Many of us know people who struck it rich in an IPO and then decided to retire or take time off. If a percentage of people in a company decide to leave the organization when it decides to go public, it is logical to conclude that innovation at the organization will begin to slow.
A new study by Stanford’s Shai Bernstein involved extensive analysis of patents from nearly 2,000 companies and discovered the patents at public firms were more incremental than those at private firms. In order to determine the value of a patent she analyzed the amount of times a patent application was cited in other applications. The idea being that breakthrough patents are cited more often and are of greater quality.
If you are wondering just how much less innovative public companies are than their private counterparts the answer may surprise you – there was a 40% decline in patent citations five years after a company went public.
Other than brain drain, reasons for a loss of innovation likely have to do with companies becoming more cautious when dealing with public markets which expect an easily digestible story and consistent earnings improvements.
This thought is backed up by the research as companies with separate board chairs and chief executives had less innovation and inventors were also more likely to leave such organizations.
Other reasons for less innovation could be people become comfortable at a certain point – a corporate culture can go from being “hungry” to “satisfied” when there is enough money available. The saying “fat cats don’t hunt” is fairly accurate and the proof may be that inventors who stayed at companies experienced a 48% decline in the quality of their patents according to Bernstein’s research.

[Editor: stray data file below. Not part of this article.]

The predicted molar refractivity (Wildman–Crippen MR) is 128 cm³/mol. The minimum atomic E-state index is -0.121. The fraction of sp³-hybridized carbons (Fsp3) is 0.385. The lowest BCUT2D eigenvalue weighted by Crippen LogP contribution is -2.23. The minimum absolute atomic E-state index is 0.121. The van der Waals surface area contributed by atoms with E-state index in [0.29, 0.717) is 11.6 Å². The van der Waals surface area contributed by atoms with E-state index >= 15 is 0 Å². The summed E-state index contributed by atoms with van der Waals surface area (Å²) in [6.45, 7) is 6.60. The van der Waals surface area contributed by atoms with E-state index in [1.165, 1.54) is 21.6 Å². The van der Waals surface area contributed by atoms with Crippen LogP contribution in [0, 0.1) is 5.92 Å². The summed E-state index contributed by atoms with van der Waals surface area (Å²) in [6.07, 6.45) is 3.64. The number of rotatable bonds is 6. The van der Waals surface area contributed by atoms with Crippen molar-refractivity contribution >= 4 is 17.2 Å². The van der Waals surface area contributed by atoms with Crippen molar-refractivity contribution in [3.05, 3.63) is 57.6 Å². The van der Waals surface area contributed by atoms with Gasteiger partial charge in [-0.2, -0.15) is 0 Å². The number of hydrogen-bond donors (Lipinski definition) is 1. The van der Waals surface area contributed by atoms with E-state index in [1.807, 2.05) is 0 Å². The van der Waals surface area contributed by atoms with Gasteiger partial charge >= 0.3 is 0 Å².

What we don’t know from the research however is whether the more innovative companies are more competitive, make more sales and/or make more profit. It’s one thing to have a great patent – yet another to make a product and even more of a challenge to have it be something the market wants.
If we assume innovation is roughly equal to profitability level, this research may change the way companies are organized over time. I recently explored how Steve Jobs transformed our views on management as he became an often-cited reason for supporting the founder over an outside management team. Now however we may need to also rethink how boards are organized and whether it is a good idea to have the CEO be the chairman of the board as well.
Before we jump to any conclusions its worth pointing out PWC research shows 43% of the S&P 500 boards separate the roles and half the companies with a combined role have discussed the possibility of splitting the roles at the next CEO succession.
Whether this research becomes fodder for boardroom discussions is unknown at this time but we think it is worthy of consideration.